Last week we did at least manage to do a fair bit of eating. The Lunch Club had its Christmas Party in grand style last Tuesday, and some of its members were back for more as the Mothers' Union celebrated its Christmas Lunch at Derwentside College. Excellent fare at each - and I gather that some people who were at both events also managed to fit in another one or two festive meals in between.

Thanks to everyone who is helping to keep things going: some of the Lunch Club workers are pictured here; no photos yet of the church's magnificent Christmas Tree which a wonderful team managed to erect last Wednesday just before the weather had taken a further downturn. And Rosie Junemann, our Reader, preached this sermon the Sunday before last (Advent 3) managing to get Coronation Street's 50th anniversary, John the Baptist and the call of the Kingdom all into the space of 10 minutes. I preached yesterday - but no written record exists of what I said...

Now the sun is shining, the sky is clear and blue - which might give me an hour to go out before dark and another temperature drop. At least it should keep tonight's singing up to pitch.

Sunday, 5 December 2010

See amid the winter's snow...

I know it's too early for Christmas trees - but I've just got back from decorating our Hall for use by our various user-groups over the coming weeks. We have some magnificent decorations - and hoped they would have been seen to their best as the Rainbows, Brownies and Guides put on a coffee evening and entertainment tomorrow. Sadly, it's had to be postponed due to the ice and snow on Church Bank - hopefully it'll go ahead on Monday 20th December.

Only two cars with snow tyres made it down the Bank to the church and hall this morning - so thanks to everyone who walked. And we grabbed people while they were there to help with the decorating (completed in record time), a task we don't now have to do this afternoon - and even had a Finance Committee meeting (only one absentee, who lives on an even steeper hill), so we don't need to have that tomorrow!

Preaching this morning, I tried to make the connection between John the Baptist and the way we might be feeling in this wintry weather. I don't find John a particularly appealing character (too much shouting at people, poor dress sense, disgusting diet) - but probably I do him an injustice... I found myself reflecting on his formation through life in the desert and went on from there to the desert experience created over a thousand years later in the Russian taiga. To quote Carlo Caretto (via Andrew Louth's The Wilderness of God), “All the great religions were born between the desert and the steppe.” See how I developed that by clicking here - you'll probably need to tweak the sidebar to make the text appear.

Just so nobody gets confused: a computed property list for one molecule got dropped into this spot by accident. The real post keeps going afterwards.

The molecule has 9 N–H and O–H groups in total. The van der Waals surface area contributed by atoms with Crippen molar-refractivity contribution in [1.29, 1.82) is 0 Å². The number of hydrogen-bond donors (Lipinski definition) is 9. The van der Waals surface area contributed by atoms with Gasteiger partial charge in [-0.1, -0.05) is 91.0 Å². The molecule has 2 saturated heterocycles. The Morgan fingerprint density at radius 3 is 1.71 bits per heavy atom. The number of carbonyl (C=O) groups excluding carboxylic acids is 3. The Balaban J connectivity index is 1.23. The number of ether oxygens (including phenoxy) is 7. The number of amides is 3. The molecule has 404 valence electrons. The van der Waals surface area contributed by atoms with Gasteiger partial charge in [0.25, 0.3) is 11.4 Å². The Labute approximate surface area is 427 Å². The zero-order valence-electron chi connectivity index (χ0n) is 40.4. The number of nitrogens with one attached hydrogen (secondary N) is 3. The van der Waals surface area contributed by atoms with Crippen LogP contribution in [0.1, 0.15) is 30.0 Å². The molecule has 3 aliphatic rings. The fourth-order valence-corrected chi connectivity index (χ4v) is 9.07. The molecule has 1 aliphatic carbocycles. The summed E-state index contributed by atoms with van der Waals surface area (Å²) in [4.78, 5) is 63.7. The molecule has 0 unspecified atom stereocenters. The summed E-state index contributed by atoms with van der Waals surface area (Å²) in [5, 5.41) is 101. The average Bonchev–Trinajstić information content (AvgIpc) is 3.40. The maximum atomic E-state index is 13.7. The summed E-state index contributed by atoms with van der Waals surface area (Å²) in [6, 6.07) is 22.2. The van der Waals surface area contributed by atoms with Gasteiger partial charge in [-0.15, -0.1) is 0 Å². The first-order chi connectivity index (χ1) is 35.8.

Wednesday, 1 December 2010

Advent - already "a cold coming"

The snow is over a foot deep now - little chance of my removing the car from my drive onto my steep bank for some time. So I'm re-discovering the virtue of walking - and meeting quite a few other hardy souls as I do so. The weekly "shop" is going to have to be undertaken by bus (the joy of not having to find a place to park at the MetroCentre!) - though buses are not surprisingly a little intermittent, and schedules are ending at 7p.m. Nevertheless "Go North-East" bus company seems currently to be amongst the current heroes of the region - and quite likely has the most widely used Facebook page.

All this prompted me in thinking of what to write in the "View from the Vicarage" for our December - January Parish Magazine. It's all finished now - and I've had an offer from a 4x4 driver to get the copy to the printer and to collect the finished product. Unfortunately the printer isn't there to do the work - and I'm not surprised... However, you can read the whole magazine in full colour by clicking here and using the tools to re-size and navigate (easy but be patient). And this is what's on my page: